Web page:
The Arlesey Brick and Lime Co. Ltd was in operation around 1858 and was producing yellow gault bricks, lime and cement. The quarry now flooded, known locally as the Blue Lagoon, was connected by a tramway to the processing works which fronted the Hitchin Road in Arlesey. The works stretched 2,000 feet along what was then the Great Northern Railway. Records show that in 1903 1,500 tons of lime and cement was produced weekly. The chalk filled wagons were hauled up from the bottom of the quarry by a steel cable powered by a stationary steam engine. Photo G P Page 1996
They were then let down to the works by gravity, a man rode down and stopped them just before the Hitchin Road by spragging the wheels. A small steam engine then took them over the road and shunted them up an incline to empty them into the slurry pits. The empty wagons were then hauled back up to the pit by the cable. The road crossing was controlled by a man who signaled to the winding house by a system of bells.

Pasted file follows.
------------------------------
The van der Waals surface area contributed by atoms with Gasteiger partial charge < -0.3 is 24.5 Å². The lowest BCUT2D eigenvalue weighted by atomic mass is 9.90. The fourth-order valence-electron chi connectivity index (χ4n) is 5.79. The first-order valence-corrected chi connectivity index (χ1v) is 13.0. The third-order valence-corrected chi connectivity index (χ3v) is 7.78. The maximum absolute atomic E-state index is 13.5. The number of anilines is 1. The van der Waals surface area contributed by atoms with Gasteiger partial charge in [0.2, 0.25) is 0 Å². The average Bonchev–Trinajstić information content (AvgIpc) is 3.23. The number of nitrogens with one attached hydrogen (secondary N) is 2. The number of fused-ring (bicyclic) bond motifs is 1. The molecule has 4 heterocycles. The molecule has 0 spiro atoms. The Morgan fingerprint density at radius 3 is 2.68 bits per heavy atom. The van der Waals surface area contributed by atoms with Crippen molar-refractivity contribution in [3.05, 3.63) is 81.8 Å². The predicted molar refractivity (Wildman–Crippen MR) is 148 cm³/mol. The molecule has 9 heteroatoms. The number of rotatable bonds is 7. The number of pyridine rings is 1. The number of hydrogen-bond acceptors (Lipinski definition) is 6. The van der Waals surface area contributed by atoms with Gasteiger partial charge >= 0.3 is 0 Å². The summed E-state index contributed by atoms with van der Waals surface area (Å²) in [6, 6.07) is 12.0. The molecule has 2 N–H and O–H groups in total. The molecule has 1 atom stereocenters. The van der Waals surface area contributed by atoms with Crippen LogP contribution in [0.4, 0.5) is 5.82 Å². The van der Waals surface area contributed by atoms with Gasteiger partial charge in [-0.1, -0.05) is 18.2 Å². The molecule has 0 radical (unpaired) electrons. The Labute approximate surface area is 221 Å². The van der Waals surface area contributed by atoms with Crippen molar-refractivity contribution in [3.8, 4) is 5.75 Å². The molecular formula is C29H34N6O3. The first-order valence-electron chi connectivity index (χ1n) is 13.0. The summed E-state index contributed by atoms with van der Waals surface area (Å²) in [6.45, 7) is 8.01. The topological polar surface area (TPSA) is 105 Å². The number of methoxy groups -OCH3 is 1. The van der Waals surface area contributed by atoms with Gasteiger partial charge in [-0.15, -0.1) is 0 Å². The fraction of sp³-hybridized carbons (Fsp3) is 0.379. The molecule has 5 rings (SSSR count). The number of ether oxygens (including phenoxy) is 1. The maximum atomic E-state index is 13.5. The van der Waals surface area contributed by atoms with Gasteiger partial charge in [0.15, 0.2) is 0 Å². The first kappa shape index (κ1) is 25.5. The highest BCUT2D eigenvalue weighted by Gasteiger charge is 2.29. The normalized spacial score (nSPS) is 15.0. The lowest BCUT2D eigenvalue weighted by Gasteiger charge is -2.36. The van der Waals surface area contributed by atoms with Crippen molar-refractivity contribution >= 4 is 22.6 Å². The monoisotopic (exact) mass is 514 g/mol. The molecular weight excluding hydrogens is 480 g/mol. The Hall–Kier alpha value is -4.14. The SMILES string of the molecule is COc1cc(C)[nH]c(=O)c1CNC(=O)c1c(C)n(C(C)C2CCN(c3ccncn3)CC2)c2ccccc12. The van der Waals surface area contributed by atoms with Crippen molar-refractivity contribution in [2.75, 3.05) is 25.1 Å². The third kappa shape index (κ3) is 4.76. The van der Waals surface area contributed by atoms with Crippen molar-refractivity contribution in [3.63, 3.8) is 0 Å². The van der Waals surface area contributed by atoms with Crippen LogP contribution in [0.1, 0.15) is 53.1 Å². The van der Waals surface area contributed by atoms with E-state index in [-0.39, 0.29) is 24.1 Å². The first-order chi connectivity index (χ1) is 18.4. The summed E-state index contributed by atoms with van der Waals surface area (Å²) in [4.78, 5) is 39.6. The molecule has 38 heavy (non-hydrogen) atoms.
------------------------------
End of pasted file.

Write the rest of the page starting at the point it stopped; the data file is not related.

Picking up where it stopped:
The economic growth of Arlesey during this time was significant. With the coming of the Great Northern Railway in 1852 and with it improved methods of distribution the subsequent growth of the brick and cement works was immense. Previous to that steam traction engines hauled the bricks and cement to where they were needed. Shefford just a few mile to the west had the benefit of a canal and where barges brought in 'coals from Newcastle' they took away 'vegetables from Bedfordshire'.
The pumps in the quarry were stopped and the pits were filling with water in 1930 with the cement works finally closing in 1932.